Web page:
Vaulter Olivia Gruver Going For A 3-Peat

Gruver can make history with a third straight NCAA title outdoors.

The University of Washington has a great tradition in the vault, dating back to Brian Sternberg in the ’60s all the way up to American Record setter Brad Walker, along with recent grads like Kate Soma, Scott Roth and Jax Thoirs.

The Husky legacy in the event has been enhanced with the transfer of 2-time NCAA outdoor champion Olivia Gruver, who came to Seattle to follow her Kentucky mentor Toby Stevenson after he was named associate head coach of the UW program. The transition from Kentucky to Washington has gone smoothly, helped by the fact that ’04 Olympic silver medalist Stevenson has implemented the same training program that worked for Gruver in Lexington.

“The best thing about the move to Seattle is the way that everyone has embraced me, from the coaches to everyone on the team that was here before, to the support staff. I couldn’t ask for anything more,” she says. “I really love the training group here. I’ve never had that many people to train with. It’s awesome to learn from each other. It’s like a big family,” she says of the group that includes 18-footer Chase Smith and Pac-12 scorer Annika Dayton, two of the holdovers from previous Husky vault coach Pat Licari.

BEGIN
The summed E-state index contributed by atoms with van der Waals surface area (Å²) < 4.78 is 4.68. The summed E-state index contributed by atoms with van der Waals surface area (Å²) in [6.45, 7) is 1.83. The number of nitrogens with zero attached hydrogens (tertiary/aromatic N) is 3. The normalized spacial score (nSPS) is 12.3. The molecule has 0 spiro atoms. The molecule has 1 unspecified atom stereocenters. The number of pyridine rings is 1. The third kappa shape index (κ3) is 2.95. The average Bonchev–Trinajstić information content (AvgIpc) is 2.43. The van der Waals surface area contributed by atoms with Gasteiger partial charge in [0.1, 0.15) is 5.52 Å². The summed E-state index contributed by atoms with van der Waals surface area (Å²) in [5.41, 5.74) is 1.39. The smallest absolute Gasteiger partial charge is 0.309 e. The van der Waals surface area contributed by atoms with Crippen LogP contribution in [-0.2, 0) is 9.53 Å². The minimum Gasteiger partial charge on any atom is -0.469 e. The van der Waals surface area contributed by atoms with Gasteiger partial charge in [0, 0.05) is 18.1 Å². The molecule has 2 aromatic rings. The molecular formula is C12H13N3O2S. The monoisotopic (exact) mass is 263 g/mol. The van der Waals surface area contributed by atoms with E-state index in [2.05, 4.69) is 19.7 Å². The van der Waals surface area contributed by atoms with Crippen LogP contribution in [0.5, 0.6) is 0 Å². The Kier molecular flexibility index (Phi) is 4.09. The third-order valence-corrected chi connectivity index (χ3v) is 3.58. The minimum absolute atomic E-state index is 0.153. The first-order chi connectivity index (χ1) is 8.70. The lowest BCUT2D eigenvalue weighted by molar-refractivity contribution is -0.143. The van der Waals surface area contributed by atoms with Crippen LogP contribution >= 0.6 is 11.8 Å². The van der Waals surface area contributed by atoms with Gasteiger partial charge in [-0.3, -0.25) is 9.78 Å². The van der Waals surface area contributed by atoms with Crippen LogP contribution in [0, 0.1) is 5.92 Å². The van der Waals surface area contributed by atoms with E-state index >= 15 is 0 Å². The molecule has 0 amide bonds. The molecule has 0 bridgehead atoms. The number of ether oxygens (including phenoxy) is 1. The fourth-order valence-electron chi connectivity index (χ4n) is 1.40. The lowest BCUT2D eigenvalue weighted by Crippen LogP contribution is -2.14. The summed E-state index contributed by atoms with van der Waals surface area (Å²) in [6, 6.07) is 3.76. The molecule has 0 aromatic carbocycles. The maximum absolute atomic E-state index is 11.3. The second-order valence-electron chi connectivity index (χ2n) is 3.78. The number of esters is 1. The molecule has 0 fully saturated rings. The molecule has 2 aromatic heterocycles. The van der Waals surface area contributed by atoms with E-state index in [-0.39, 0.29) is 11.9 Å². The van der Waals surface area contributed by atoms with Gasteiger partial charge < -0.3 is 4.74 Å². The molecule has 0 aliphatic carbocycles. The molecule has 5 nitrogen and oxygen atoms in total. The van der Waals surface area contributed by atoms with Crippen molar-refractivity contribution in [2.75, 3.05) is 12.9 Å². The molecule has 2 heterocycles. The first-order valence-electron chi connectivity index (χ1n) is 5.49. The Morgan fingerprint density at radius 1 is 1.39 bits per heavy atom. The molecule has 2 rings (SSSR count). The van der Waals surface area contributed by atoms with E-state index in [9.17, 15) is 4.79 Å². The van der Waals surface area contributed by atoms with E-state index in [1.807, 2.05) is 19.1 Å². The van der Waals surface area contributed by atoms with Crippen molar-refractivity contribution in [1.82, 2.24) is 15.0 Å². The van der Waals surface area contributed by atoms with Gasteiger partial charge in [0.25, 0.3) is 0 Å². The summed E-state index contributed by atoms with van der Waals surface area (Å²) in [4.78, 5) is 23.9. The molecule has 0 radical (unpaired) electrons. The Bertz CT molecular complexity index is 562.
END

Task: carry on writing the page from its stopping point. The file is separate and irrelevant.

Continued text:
Gruver, who would have graduated from Kentucky with a degree in Special Education this spring, will have her cap-and-gowning delayed by two quarters, as she has switched her major to Early Childhood & Family Studies. She’s proud of the fact that she made the dean’s list in her first quarter this past fall.

In assessing her ’18 outdoor campaign, she notes that it was a bumpy road after winning the SEC Indoor on the final weekend of February with a PR 15-3¾ (4.67), then placing 3rd at the NCAA Indoor 2 weeks later with a clearance of 14-9½ (4.51): “Before the Florida Relays meet in late March, I broke my right ankle, so I spent the spring recovering and rehabilitating from the injury,” she says.

At Nationals she continued using a slower walking start to protect the ankle, and made a clutch third attempt at her opening height of 13-7¼ (4.15) to stay in the competition. While her next four heights were not impressive technically, the fact that she cleared them gave her confidence the longer the competition went. She put it all together, clearing an outdoor PR of 14-11 (4.55) on her first attempt, becoming the first since Kylie Hutson of Indiana State in 2009–10 to win back-to-back titles.

With 19 of the 24 in last year’s final back this season, she knows the competition will be intense heading into Austin, a venue that she feels is one of the best for vaulters. Becoming the first woman to win three NCAA titles is up on her list of goals for this season, along with Demi Payne’s Collegiate Record 15-7 (4.75).

Gruver opted to skip last year’s USATF Championships, as the ankle was still not fully recovered, but with this a world championships year, the meet is certainly on her radar along with a spot on the team going to Doha.

“I’ve got a lot of goals for this year and beyond,” she says. /Paul Merca/